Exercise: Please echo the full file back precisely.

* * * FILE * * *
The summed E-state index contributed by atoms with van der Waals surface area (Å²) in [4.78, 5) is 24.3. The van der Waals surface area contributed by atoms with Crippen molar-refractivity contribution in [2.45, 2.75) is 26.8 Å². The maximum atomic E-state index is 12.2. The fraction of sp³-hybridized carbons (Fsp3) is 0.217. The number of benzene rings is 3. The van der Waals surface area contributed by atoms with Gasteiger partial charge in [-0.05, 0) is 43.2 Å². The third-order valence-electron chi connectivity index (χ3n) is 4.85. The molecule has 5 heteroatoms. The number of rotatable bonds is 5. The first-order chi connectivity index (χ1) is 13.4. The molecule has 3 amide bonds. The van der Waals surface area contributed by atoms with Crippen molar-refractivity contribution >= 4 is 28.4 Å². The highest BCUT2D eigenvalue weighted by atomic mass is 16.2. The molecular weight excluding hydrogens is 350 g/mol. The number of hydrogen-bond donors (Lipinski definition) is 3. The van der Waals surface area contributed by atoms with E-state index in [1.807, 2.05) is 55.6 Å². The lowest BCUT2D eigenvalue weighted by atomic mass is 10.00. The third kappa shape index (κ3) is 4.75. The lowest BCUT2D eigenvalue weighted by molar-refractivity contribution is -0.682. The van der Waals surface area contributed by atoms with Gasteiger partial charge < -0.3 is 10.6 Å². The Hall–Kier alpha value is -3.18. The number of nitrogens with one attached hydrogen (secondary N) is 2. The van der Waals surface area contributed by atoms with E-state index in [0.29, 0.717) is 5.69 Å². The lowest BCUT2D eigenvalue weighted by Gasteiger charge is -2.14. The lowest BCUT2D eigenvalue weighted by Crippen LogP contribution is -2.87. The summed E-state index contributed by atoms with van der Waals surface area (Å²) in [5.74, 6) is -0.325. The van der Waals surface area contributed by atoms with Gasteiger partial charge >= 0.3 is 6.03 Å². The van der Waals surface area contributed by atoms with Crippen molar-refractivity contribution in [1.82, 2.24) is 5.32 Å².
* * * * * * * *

The summed E-state index contributed by atoms with van der Waals surface area (Å²) in [4.78, 5) is 24.3. The van der Waals surface area contributed by atoms with Crippen molar-refractivity contribution in [2.45, 2.75) is 26.8 Å². The maximum atomic E-state index is 12.2. The fraction of sp³-hybridized carbons (Fsp3) is 0.217. The number of benzene rings is 3. The van der Waals surface area contributed by atoms with Gasteiger partial charge in [-0.05, 0) is 43.2 Å². The third-order valence-electron chi connectivity index (χ3n) is 4.85. The molecule has 5 heteroatoms. The number of rotatable bonds is 5. The first-order chi connectivity index (χ1) is 13.4. The molecule has 3 amide bonds. The van der Waals surface area contributed by atoms with Crippen molar-refractivity contribution >= 4 is 28.4 Å². The highest BCUT2D eigenvalue weighted by atomic mass is 16.2. The molecular weight excluding hydrogens is 350 g/mol. The number of hydrogen-bond donors (Lipinski definition) is 3. The van der Waals surface area contributed by atoms with E-state index in [1.807, 2.05) is 55.6 Å². The lowest BCUT2D eigenvalue weighted by atomic mass is 10.00. The third kappa shape index (κ3) is 4.75. The lowest BCUT2D eigenvalue weighted by molar-refractivity contribution is -0.682. The van der Waals surface area contributed by atoms with Gasteiger partial charge < -0.3 is 10.6 Å². The Hall–Kier alpha value is -3.18. The number of nitrogens with one attached hydrogen (secondary N) is 2. The van der Waals surface area contributed by atoms with E-state index in [0.29, 0.717) is 5.69 Å². The lowest BCUT2D eigenvalue weighted by Gasteiger charge is -2.14. The lowest BCUT2D eigenvalue weighted by Crippen LogP contribution is -2.87. The summed E-state index contributed by atoms with van der Waals surface area (Å²) in [5.74, 6) is -0.325. The van der Waals surface area contributed by atoms with Gasteiger partial charge >= 0.3 is 6.03 Å². The van der Waals surface area contributed by atoms with Crippen molar-refractivity contribution in [1.82, 2.24) is 5.32 Å².